"In a key study done in Beijing, very interesting differences were found in these two self-processing regions in religious Christians compared to non-religious subjects. In non-religious people, self-judgments (judgments about traits people believe describe themselves) were clearly associated with increases in the 'It’s About Me' brain area. Religious Christians, however, did not show increases in the 'It’s About Me' area when making these kinds of self-related assessments." Jeffrey M. Schwartz explains the effects of religion on an interesting part of the brain.
During most of the last century, the consensus was that brain structure was pretty much set, fixed and immutable after some specified period of childhood development. More recent research, however, shows that experience changes not just brain structure or anatomy but also the functional organization or physiology of the brain. And this reorganization is what people mean by “neuroplasticity.”
The last fifteen to twenty years have witnessed a lot of talk about “neuroplasticity”—the idea that we can “rewire” our brains. The very idea has spawned a new kind of industry, the “neuro-industry.” From neuroeconomics, neurocriticism, and neurotheology, to neuromagic and neuromarketing, “neuro” sells books and seminars. But the way that findings in contemporary neuroscience are routinely applied to issues for which they were never meant to serve leads some to refer to the whole “neuro-this-that-and-the-other-thing” as nothing more than “neurobollocks.”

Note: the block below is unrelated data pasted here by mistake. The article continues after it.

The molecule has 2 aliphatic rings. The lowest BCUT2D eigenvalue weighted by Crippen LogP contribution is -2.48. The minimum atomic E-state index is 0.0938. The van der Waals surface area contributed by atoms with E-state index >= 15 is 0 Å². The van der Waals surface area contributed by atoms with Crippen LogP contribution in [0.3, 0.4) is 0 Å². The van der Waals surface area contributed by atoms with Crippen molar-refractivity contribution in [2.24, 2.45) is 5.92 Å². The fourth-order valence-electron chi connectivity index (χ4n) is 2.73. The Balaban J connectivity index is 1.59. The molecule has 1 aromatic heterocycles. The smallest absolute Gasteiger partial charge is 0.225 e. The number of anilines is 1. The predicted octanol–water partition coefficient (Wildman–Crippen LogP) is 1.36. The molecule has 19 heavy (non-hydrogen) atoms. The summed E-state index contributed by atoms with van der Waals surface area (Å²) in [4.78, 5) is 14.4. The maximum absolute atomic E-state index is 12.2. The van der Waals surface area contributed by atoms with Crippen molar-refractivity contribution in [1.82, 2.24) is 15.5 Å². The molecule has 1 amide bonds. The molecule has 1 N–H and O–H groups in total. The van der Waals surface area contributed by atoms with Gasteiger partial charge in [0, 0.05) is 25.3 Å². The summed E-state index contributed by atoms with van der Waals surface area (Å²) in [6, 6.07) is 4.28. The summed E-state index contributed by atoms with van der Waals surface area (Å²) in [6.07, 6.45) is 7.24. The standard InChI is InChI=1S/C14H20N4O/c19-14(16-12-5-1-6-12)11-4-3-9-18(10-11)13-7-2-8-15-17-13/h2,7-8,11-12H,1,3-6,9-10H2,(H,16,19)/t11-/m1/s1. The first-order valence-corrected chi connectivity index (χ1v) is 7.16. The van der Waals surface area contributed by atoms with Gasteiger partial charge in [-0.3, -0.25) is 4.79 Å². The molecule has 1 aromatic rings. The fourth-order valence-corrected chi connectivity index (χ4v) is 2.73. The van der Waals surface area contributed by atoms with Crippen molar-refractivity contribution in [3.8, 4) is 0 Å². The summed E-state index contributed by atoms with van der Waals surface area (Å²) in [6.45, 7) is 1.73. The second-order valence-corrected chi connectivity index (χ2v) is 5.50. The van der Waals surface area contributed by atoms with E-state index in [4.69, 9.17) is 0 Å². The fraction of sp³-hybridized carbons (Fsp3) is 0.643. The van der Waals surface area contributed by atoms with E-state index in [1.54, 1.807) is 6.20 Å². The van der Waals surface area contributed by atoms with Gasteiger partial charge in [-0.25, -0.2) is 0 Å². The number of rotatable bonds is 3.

Theologian Joshua Farris challenges the growing assumption that belief in immaterial souls is passé, specifically addressing the arguments of Joel Green, and reflecting on 2 Corinthians 5:1-10.
This is Part 1 of our series on Theological Anthropology, "What Is Man, That Thou Art Mindful of Him?"
James K.A. Smith, Betsy Barber, and Todd Pickett discuss: suspicions about psychology in Christian spirituality, ancient psychologists' insight on spiritual formation, why the body is so important in Christian theology and spiritual practice, prayer, and formation of the whole person.
"I would like to praise Harris for writing Free Will. I think he deserves it. But he would probably tell me that he only did what his genes, political and economic background, etc. causally determined him to do. Therefore, no praise is deserved."
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